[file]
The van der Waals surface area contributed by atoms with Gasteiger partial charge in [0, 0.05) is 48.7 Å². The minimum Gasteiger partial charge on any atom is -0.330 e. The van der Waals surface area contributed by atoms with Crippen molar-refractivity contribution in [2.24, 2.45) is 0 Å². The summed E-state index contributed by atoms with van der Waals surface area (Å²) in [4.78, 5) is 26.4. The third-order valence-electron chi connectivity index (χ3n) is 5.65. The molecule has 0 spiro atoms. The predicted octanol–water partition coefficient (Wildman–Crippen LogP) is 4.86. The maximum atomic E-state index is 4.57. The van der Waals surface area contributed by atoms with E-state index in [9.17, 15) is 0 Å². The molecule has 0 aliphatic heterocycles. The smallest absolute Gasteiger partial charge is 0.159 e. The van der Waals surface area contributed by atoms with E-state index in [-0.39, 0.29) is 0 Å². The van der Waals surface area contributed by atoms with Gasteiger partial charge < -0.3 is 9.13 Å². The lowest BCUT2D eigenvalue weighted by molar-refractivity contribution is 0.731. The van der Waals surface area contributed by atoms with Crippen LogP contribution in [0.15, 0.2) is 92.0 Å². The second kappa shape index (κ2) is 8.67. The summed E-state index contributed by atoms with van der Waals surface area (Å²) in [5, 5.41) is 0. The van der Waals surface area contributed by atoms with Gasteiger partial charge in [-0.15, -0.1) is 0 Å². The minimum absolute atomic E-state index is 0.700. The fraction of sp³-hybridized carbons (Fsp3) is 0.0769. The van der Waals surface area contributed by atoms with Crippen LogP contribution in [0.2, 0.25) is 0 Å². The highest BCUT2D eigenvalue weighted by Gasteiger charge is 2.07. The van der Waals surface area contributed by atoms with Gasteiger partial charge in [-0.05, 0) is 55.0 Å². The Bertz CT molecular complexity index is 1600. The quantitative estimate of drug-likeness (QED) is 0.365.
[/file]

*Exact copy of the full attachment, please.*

The van der Waals surface area contributed by atoms with Gasteiger partial charge in [0, 0.05) is 48.7 Å². The minimum Gasteiger partial charge on any atom is -0.330 e. The van der Waals surface area contributed by atoms with Crippen molar-refractivity contribution in [2.24, 2.45) is 0 Å². The summed E-state index contributed by atoms with van der Waals surface area (Å²) in [4.78, 5) is 26.4. The third-order valence-electron chi connectivity index (χ3n) is 5.65. The molecule has 0 spiro atoms. The predicted octanol–water partition coefficient (Wildman–Crippen LogP) is 4.86. The maximum atomic E-state index is 4.57. The van der Waals surface area contributed by atoms with E-state index in [9.17, 15) is 0 Å². The molecule has 0 aliphatic heterocycles. The smallest absolute Gasteiger partial charge is 0.159 e. The van der Waals surface area contributed by atoms with E-state index in [-0.39, 0.29) is 0 Å². The van der Waals surface area contributed by atoms with Gasteiger partial charge < -0.3 is 9.13 Å². The lowest BCUT2D eigenvalue weighted by molar-refractivity contribution is 0.731. The van der Waals surface area contributed by atoms with Crippen LogP contribution in [0.15, 0.2) is 92.0 Å². The second kappa shape index (κ2) is 8.67. The summed E-state index contributed by atoms with van der Waals surface area (Å²) in [5, 5.41) is 0. The van der Waals surface area contributed by atoms with Gasteiger partial charge in [-0.15, -0.1) is 0 Å². The minimum absolute atomic E-state index is 0.700. The fraction of sp³-hybridized carbons (Fsp3) is 0.0769. The van der Waals surface area contributed by atoms with Crippen LogP contribution in [0.2, 0.25) is 0 Å². The highest BCUT2D eigenvalue weighted by Gasteiger charge is 2.07. The van der Waals surface area contributed by atoms with Gasteiger partial charge in [-0.05, 0) is 55.0 Å². The Bertz CT molecular complexity index is 1600. The quantitative estimate of drug-likeness (QED) is 0.365.